The Other Side of Heartbreak

The Israelite people that were freed from slavery in Egypt have travelled through the desert to the promised land.  Took them 40 years but they eventually get there.  As we join in Hannah’s story they have been settled in and living their lives for a number of years.  They’ve had some struggles and they’ve had to do a bunch of work to sort things out.  They’ve had some tough times but they’ve had some good times, too.

After they settled in there was a period of time that they didn’t have appointed leaders like kings because the thinking was that God was the only king they needed.  As the number of God’s people grew, that didn’t work out so well.   Society would kind of forget about God and starting doing their own thing and you just know that’s not going to work out in the end.  Periodically someone would come in to help straighten things out.  They were known as the judges and they served for a period of time to get everything in society back on track and then they stepped down.

Staying on track worked for a little while, right up until it didn’t and then things went downhill again.  Not so different from deciding to eat healthy and exercise, in many ways.  Starts out great right up until it isn’t and then our healthy habits go downhill.  Same thing for the Israelites.  Things would go downhill for a while and another judge would come in to help straighten things out.  They got everything in society back on track and…  You can see how this is going.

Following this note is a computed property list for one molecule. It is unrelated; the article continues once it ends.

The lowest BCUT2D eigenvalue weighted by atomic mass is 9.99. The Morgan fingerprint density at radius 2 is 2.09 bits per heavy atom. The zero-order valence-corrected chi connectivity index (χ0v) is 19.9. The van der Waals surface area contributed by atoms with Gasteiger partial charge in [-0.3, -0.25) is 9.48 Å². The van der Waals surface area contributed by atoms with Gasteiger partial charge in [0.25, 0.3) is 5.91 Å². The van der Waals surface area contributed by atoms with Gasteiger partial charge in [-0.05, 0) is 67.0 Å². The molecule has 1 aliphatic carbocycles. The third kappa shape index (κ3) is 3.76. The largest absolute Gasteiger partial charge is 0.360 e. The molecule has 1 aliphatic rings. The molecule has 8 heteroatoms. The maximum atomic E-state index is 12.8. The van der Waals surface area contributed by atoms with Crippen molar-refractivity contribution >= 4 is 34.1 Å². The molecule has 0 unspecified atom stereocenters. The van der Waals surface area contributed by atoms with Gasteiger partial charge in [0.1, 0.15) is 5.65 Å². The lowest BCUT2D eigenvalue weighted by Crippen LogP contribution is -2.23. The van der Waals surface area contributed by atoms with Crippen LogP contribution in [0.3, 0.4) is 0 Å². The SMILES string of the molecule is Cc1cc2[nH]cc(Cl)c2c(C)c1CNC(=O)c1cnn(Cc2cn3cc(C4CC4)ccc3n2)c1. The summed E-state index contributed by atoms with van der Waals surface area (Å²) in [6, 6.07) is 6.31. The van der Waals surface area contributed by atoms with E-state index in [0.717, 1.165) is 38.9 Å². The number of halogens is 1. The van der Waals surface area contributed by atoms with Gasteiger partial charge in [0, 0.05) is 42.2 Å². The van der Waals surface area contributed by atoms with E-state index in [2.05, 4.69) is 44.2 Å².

Having had enough of living on this kind of rollercoaster year after year, decade after decade, century after century, the people will eventually decide that they need a king to rule over them and keep all the things in order. That’s how Elkanah and Hannah come into the story.

It isn’t an easy entrance into the story.  It is a story that involves heartbreak. The heartbreak of not being able to have kids. That was a big deal then and remains a big deal today. It is a story that involves transition.  The anxiety and fear of a society changing.  It is a story that involves redemption.  The redemption of hope restored. Hope on the other side of heartbreak.

But not in the way it may seem on the surface.

The easy reading and interpretation on this text is to say something like, “See, Hannah had faith, prayed to God, God loved her and her prayer was answered.  Yay, God!  Let’s go have coffee and donuts.”  There’s a couple of problems with that.

The first problem is to wonder about the rest of the Bible.  Answering to yourself, have you ever thrown your hands up in disgust over trying to understand something in the Bible that didn’t make sense?  We don’t need to make things overly complicated for the sake of being complicated but I think we have to be careful about taking the path of the easy interpretation.